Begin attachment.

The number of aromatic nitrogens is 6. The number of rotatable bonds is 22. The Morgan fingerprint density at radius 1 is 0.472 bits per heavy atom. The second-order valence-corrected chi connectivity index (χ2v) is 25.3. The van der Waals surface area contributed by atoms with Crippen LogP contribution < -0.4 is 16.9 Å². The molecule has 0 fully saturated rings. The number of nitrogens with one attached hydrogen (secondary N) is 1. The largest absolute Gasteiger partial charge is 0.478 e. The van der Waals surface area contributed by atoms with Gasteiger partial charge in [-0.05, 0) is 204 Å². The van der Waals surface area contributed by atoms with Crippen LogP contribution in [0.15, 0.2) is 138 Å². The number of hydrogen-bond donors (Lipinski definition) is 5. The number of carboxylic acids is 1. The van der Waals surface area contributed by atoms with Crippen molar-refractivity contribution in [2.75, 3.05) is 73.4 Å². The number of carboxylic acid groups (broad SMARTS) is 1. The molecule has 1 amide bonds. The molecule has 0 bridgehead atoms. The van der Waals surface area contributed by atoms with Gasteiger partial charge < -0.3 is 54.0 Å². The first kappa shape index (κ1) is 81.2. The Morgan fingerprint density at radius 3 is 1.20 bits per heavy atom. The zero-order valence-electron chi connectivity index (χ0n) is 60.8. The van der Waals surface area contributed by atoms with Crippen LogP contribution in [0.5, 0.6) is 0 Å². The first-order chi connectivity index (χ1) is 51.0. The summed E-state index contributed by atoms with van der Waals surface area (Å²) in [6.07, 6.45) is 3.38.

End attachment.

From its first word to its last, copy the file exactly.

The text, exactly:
The number of aromatic nitrogens is 6. The number of rotatable bonds is 22. The Morgan fingerprint density at radius 1 is 0.472 bits per heavy atom. The second-order valence-corrected chi connectivity index (χ2v) is 25.3. The van der Waals surface area contributed by atoms with Crippen LogP contribution < -0.4 is 16.9 Å². The molecule has 0 fully saturated rings. The number of nitrogens with one attached hydrogen (secondary N) is 1. The largest absolute Gasteiger partial charge is 0.478 e. The van der Waals surface area contributed by atoms with Gasteiger partial charge in [-0.05, 0) is 204 Å². The van der Waals surface area contributed by atoms with Crippen LogP contribution in [0.15, 0.2) is 138 Å². The number of hydrogen-bond donors (Lipinski definition) is 5. The number of carboxylic acids is 1. The van der Waals surface area contributed by atoms with Crippen molar-refractivity contribution in [2.75, 3.05) is 73.4 Å². The number of carboxylic acid groups (broad SMARTS) is 1. The molecule has 1 amide bonds. The molecule has 0 bridgehead atoms. The van der Waals surface area contributed by atoms with Gasteiger partial charge < -0.3 is 54.0 Å². The first kappa shape index (κ1) is 81.2. The Morgan fingerprint density at radius 3 is 1.20 bits per heavy atom. The zero-order valence-electron chi connectivity index (χ0n) is 60.8. The van der Waals surface area contributed by atoms with Crippen LogP contribution in [0.5, 0.6) is 0 Å². The first-order chi connectivity index (χ1) is 51.0. The summed E-state index contributed by atoms with van der Waals surface area (Å²) in [6.07, 6.45) is 3.38.